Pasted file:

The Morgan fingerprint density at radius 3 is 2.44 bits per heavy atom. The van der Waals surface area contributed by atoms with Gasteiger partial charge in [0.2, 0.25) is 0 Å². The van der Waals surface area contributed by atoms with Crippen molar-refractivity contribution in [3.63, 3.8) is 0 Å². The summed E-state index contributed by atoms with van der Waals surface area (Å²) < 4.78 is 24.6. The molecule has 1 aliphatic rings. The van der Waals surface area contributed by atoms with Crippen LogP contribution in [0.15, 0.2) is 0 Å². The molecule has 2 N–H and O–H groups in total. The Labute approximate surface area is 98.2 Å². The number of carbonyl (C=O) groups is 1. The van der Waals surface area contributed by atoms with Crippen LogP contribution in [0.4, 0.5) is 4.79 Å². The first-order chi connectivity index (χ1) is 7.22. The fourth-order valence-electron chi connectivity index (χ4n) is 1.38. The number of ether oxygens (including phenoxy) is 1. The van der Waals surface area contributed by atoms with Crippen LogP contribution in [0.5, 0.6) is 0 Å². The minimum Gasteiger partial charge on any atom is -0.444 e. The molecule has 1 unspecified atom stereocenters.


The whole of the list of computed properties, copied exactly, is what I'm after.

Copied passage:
The Morgan fingerprint density at radius 3 is 2.44 bits per heavy atom. The van der Waals surface area contributed by atoms with Gasteiger partial charge in [0.2, 0.25) is 0 Å². The van der Waals surface area contributed by atoms with Crippen molar-refractivity contribution in [3.63, 3.8) is 0 Å². The summed E-state index contributed by atoms with van der Waals surface area (Å²) < 4.78 is 24.6. The molecule has 1 aliphatic rings. The van der Waals surface area contributed by atoms with Crippen LogP contribution in [0.15, 0.2) is 0 Å². The molecule has 2 N–H and O–H groups in total. The Labute approximate surface area is 98.2 Å². The number of carbonyl (C=O) groups is 1. The van der Waals surface area contributed by atoms with Crippen LogP contribution in [0.4, 0.5) is 4.79 Å². The first-order chi connectivity index (χ1) is 7.22. The fourth-order valence-electron chi connectivity index (χ4n) is 1.38. The number of ether oxygens (including phenoxy) is 1. The van der Waals surface area contributed by atoms with Crippen LogP contribution in [0.5, 0.6) is 0 Å². The minimum Gasteiger partial charge on any atom is -0.444 e. The molecule has 1 unspecified atom stereocenters.